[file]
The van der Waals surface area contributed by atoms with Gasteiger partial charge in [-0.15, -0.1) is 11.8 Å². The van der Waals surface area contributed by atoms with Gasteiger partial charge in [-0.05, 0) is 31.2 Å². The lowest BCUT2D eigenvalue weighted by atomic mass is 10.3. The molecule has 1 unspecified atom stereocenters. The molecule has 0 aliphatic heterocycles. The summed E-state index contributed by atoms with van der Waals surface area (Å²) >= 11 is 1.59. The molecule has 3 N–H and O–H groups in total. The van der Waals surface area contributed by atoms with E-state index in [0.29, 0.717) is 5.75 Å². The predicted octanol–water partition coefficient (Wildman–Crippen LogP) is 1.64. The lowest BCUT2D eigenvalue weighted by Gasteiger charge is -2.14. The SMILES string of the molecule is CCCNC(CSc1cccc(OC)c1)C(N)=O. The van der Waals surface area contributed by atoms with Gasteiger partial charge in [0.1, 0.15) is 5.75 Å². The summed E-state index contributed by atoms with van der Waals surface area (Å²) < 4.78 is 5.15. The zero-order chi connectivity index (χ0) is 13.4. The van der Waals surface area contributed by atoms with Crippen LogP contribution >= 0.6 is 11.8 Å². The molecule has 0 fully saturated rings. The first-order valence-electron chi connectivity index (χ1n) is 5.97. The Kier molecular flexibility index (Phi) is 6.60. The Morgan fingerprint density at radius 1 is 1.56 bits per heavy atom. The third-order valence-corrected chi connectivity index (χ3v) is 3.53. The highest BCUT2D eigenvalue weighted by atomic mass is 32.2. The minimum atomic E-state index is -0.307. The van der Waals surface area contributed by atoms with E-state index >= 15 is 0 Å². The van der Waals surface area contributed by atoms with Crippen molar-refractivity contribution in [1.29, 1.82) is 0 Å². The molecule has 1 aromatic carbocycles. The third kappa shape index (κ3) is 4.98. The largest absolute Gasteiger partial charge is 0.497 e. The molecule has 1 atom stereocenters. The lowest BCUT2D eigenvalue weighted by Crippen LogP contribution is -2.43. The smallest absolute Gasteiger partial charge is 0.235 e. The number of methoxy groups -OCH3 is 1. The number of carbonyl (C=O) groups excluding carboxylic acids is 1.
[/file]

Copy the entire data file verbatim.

The van der Waals surface area contributed by atoms with Gasteiger partial charge in [-0.15, -0.1) is 11.8 Å². The van der Waals surface area contributed by atoms with Gasteiger partial charge in [-0.05, 0) is 31.2 Å². The lowest BCUT2D eigenvalue weighted by atomic mass is 10.3. The molecule has 1 unspecified atom stereocenters. The molecule has 0 aliphatic heterocycles. The summed E-state index contributed by atoms with van der Waals surface area (Å²) >= 11 is 1.59. The molecule has 3 N–H and O–H groups in total. The van der Waals surface area contributed by atoms with E-state index in [0.29, 0.717) is 5.75 Å². The predicted octanol–water partition coefficient (Wildman–Crippen LogP) is 1.64. The lowest BCUT2D eigenvalue weighted by Gasteiger charge is -2.14. The SMILES string of the molecule is CCCNC(CSc1cccc(OC)c1)C(N)=O. The van der Waals surface area contributed by atoms with Gasteiger partial charge in [0.1, 0.15) is 5.75 Å². The summed E-state index contributed by atoms with van der Waals surface area (Å²) < 4.78 is 5.15. The zero-order chi connectivity index (χ0) is 13.4. The van der Waals surface area contributed by atoms with Crippen LogP contribution >= 0.6 is 11.8 Å². The molecule has 0 fully saturated rings. The first-order valence-electron chi connectivity index (χ1n) is 5.97. The Kier molecular flexibility index (Phi) is 6.60. The Morgan fingerprint density at radius 1 is 1.56 bits per heavy atom. The third-order valence-corrected chi connectivity index (χ3v) is 3.53. The highest BCUT2D eigenvalue weighted by atomic mass is 32.2. The minimum atomic E-state index is -0.307. The van der Waals surface area contributed by atoms with E-state index >= 15 is 0 Å². The van der Waals surface area contributed by atoms with Crippen molar-refractivity contribution in [1.29, 1.82) is 0 Å². The molecule has 1 aromatic carbocycles. The third kappa shape index (κ3) is 4.98. The largest absolute Gasteiger partial charge is 0.497 e. The molecule has 1 atom stereocenters. The lowest BCUT2D eigenvalue weighted by Crippen LogP contribution is -2.43. The smallest absolute Gasteiger partial charge is 0.235 e. The number of methoxy groups -OCH3 is 1. The number of carbonyl (C=O) groups excluding carboxylic acids is 1.